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Review: Flat Kingdom Paper’s Cut Edition | Xbox

Flat Kingdom is a colourful 2.5D platform adventure following the perilous mission of a shapeshifting knight on a quest to save the princess and recover a stolen jewel that has the power to destroy the world but does it fall flat or the king of the kingdom, here’s my review of Flat Kingdom on Xbox

Flat Kingdom came out on Xbox, Playstation and Nintendo almost five years after its original release on Steam and I am very glad it eventually made the leap. Flat Kingdom is a harmless puzzle platformer with nostalgic nods to Paper Mario and the Dizzy games. The story is the classic tale to save a princess and retrieve an all-powerful gem that has unbalanced the world and turned lovable creatures into angry little enemies. You must travel across six different levels, each consisting of three stages to collect coins, gain power-ups and beat bosses.


Whilst this might sound like the usual run and gun antics of Ghosts and Goblins or Strider, this is where Flat Kingdom differs. Our hero is unable to fire a weapon, swipe a sword, or even throw a punch. Instead, the fight mechanics follow a rock, paper, scissors style battle as the shapeshifting knight can change into a circle, square, or triangle. The circle form is the standard platformer character in terms of speed and a double jump, the square is stronger and heavier but is also the slowest form. The triangle is fast-moving with long jumps but lacks height. You use these forms to battle the various enemies. Your circle form beats square enemies, your square form beats triangle enemies and your triangle form beats circular enemies.

These forms are also used to solve various puzzles along the way, from smashing through platforms, floating in water and pressing various switches and levers.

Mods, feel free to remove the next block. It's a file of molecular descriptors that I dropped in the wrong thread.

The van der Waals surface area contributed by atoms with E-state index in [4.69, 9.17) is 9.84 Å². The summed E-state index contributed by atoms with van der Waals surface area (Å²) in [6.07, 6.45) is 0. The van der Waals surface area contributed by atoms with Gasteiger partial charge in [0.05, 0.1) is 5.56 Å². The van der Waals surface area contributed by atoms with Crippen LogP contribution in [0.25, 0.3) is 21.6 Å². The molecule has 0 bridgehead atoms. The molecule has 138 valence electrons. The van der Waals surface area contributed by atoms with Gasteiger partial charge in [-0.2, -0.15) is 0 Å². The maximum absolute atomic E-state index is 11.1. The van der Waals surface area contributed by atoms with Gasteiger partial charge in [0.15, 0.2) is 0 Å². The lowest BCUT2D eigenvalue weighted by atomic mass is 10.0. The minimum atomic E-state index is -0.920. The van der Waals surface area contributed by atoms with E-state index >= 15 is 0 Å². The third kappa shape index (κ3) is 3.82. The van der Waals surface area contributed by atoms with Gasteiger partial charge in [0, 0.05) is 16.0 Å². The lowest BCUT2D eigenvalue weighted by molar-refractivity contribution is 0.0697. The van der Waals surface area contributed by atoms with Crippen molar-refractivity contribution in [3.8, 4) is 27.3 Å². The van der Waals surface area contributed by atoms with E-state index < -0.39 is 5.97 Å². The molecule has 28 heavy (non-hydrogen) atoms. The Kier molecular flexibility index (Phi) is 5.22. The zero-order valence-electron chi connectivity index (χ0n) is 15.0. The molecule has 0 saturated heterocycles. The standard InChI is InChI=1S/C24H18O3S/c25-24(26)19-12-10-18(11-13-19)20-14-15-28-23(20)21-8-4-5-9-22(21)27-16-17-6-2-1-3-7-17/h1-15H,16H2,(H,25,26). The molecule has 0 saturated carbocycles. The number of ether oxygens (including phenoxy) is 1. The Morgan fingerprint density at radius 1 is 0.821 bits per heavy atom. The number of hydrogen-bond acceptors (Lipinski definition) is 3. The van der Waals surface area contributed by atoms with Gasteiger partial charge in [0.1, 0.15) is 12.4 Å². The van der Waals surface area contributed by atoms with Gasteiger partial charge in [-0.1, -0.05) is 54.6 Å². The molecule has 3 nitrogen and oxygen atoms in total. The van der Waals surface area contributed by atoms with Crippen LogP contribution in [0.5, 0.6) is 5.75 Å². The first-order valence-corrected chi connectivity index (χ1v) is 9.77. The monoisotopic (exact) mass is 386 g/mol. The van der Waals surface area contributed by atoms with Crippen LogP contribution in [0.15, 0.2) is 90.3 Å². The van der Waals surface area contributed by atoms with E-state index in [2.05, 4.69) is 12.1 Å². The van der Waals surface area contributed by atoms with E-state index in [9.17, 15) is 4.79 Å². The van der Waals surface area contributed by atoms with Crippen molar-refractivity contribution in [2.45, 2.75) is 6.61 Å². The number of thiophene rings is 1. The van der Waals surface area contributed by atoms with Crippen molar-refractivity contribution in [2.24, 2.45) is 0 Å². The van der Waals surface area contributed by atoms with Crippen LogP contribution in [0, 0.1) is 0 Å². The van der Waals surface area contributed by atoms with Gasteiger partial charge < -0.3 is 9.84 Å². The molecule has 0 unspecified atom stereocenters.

The papercraft graphics are vibrant and rich and the 2.5D really helps the world pop. The different stages are the typical fare of a forest, fire, ice and so forth but all feel different enough to keep you playing.


The main character looks a little plain compared to the more detailed king and thief characters but it’s easy to see what shape you are in.

The bosses can be troublesome at first, but once you figure out the pattern to defeat them (usually jumping on a big flashing triangle) it’s just a matter of patience and trial and error.

The music for each level is top-notch with a fantastic score running throughout. The game would benefit from more voice acting and less reading but it’s understandable why the developer decided to keep it text-based.


Overall, Flat Kingdom is a fun, nostalgic puzzle platformer that is easy to pick up and play but has some challenging puzzles and old-school bosses. The rock, paper, scissors battle mechanic is fresh and new and the range of levels keeps it interesting during its short playtime. The simple cartoon graphics are beautifully simple and the soundtrack is particularly good. I would recommend trying to collect as many coins as possible as you will find yourself going back later on for additional content. Steam may have enjoyed Flat Kingdom five years ago but it was worth resurrecting it so console gamers can enjoy its retro charm.



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